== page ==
At the Prabha Sakshi headquarters in Noida (Uttar Pradesh) things are in fast-forward motion. People are running in and out of their rooms. The phones are ringing madly. The receptionist is on the brink of losing her sanity. The wastebasket is choking with papers. From the office boy to the director, everybody is in a nervous frenzy.The countdown has begun.
Prabha Sakshi, new Hindi daily promoted by Gautam Murarkar of Dwarikesh Sugar Industries, is slated for launch on January 14, 2002, in Delhi, parts of western Uttar Pradesh (UP) and Uttaranchal. The print order for Day One is 41,000 copies, of which 10,000 are secured (assured subscription) copies. Prabha Sakshi, which plans to carry national news, will cater to the markets of UP, Uttranchal, Himachal Pradesh, Haryana and Punjab to begin with. However, soon the publication will fan out to other areas of the Hindi-speaking belt - Rajasthan, Patna, Lucknow and parts of Madhya Pradesh.
The price of the daily is on par with other Hindi dailies servicing these markets currently. All these papers follow a dual pricing strategy. On days when these publications have supplements the price is Rs 3; on other days they are sold at Rs 2. To give an idea of how the other Hindi dailies are priced, Punjab Kesari has two supplements that come out on Thursdays and Sundays; on those two days it sells at Rs 3. On other days it is priced at Rs 2. Similarly, Dainik Jagran's supplements come out on Fridays, Saturdays and Sundays; accordingly, on these days it sells at Rs 3; on other days of the week it sells at Rs 2. Same is the case with Hindustan, Navbharat Times and Rashtriya Sahara. Following the same tradition, Prabha Sakshi will sell at Rs 2, Monday through Saturday, and at Rs 3 on Sundays.
The obvious question is: With the economy in the doldrums and ad revenues of even the big media houses on a downslide, is there place for one more Hindi newspaper? For one, Shailesh, executive editor, Prabha Sakshi, seems upbeat about the daily's prospects. "Prabha Sakshi is not competing with the existing national Hindi dailies, but with the 24-hour Hindi news channels."
So what is Prabha Sakshi's strategy to fight established news channel? Answers Dinesh Chand Srivastava, CEO, Prabha Sakshi, "Most of the papers publish the same news that is flashed on TV. There is nothing extra being offered to readers. Moreover, on TV the entire story has to be told in 90 seconds or 120 seconds. That is, in approximately 200-300 words. Except for visuals, I don't think TV has any other advantage over the print medium. I would say it is a 'hollow' medium. That is where Prabha Sakshi will step in. It plans to give reader in-depth information and an idea about what's happening behind the scene."
Citing the examples of the US-based USA TODAY and London newspaper the Independent, Shailesh says, "These are relatively new papers. Both entered fiercely competitive markets and made their presence felt. Their strategy was bang on. They ushered in a new style of writing. We would follow the same strategy."
In particular, the publication brass feels, there are three areas where nothing much has been done. First, no Hindi daily targets readers in the 15-35 years age bracket. Second, no newspaper targets the SEC A and B group, and third, women and children are grossly neglected by both English and Hindi dailies. Prabha Sakshi attempts to bridge this gap with its in-depth content and wide coverage. The general feel of the paper is going to be different too. In Shailesh's words, it aims to be a "daily detective" with a tilt towards science and technology news.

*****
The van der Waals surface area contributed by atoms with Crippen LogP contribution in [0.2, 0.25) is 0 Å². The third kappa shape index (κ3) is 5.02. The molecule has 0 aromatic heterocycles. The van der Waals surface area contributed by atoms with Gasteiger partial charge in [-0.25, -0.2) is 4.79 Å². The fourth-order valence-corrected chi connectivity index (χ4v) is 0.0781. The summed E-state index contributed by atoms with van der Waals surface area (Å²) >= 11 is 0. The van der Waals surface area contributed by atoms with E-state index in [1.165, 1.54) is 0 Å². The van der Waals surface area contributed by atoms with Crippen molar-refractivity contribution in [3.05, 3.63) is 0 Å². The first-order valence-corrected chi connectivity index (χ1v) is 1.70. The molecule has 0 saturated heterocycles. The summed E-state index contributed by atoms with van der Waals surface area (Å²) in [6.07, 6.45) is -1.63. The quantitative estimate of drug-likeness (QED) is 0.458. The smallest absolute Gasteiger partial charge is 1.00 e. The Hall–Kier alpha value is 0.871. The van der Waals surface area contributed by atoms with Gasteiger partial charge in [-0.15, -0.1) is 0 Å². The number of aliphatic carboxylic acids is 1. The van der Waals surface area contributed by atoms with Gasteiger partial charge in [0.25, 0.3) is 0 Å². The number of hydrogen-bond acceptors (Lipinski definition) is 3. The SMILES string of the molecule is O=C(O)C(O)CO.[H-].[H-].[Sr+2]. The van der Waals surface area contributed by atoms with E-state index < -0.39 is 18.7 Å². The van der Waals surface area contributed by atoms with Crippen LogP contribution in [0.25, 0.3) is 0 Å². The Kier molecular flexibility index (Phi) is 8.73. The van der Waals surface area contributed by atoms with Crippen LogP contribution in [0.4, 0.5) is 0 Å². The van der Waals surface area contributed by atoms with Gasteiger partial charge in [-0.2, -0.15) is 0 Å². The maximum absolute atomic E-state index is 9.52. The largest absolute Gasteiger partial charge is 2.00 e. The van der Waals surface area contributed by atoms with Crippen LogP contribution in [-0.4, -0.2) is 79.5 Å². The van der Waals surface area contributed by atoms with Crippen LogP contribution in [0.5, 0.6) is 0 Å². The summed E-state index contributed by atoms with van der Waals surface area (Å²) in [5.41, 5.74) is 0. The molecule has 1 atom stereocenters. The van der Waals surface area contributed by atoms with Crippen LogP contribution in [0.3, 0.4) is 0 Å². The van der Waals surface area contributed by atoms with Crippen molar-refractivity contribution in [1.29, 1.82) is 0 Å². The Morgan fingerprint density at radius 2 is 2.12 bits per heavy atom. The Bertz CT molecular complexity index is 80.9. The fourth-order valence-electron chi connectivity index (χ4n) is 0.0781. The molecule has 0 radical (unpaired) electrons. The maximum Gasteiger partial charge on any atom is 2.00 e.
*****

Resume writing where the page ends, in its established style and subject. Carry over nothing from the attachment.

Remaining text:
Thus, SEC A and B readers comprise the core target for the publication. "This is also the core audience of Aaj Tak," says Shailesh. The first and the last page of the newspaper will be in colour. The Sunday edition will carry a four-page supplement called Ravivar with the first and the last page again in colour. The last page of the newspaper from Monday to Saturday titled Jeevan (life) would assume the role of a supplement. The theme for Jeevan for the six days of the week would be career, spiritual discourses (Aadhyatma), health (Apna Swasth), agriculture (Apna Krishi), technology and a section dedicated to women and children (Apna Sansar). While the main Sunday edition will feature movies on its last page, the Sunday supplement's first and last pages would be titled 'Bollywood' and 'Telewood'.
Well the job's only half done without getting the message across. Prabha Sakshi has appointed two ad agencies Delhi-based Confluence Communication and Rashtriya Advertising Agency to create excitement around its launch. The ad campaign is expected to break on January 12. Hindi news channels such as Aaj Tak and DD News and radio channel Vividh Bharti are being used for the purpose. Hoardings and kiosks too would be used in big way as part of the outdoor activities.
While the mass media advertising will be done through Confluence, the outdoor strategy will be devised by Rashtriya. The size of the advertising account handled by the two agencies together is estimated at Rs 50 lakh for the first three months of the launch. However, the break up of the business between the two agencies is yet to be finalised.
Top marketing executives at Prabha Sakshi claim the newspaper has got a positive response from the FMCG (fast moving consumer goods) and confectionary advertisers to whom they have pitched their new product. But for obvious reasons, Srivastava is reluctant to share names. As for the future of the publication, "…if all goes well the publication is targeting a print run of 65,000 copies by next year," says a very excited Srivastava.
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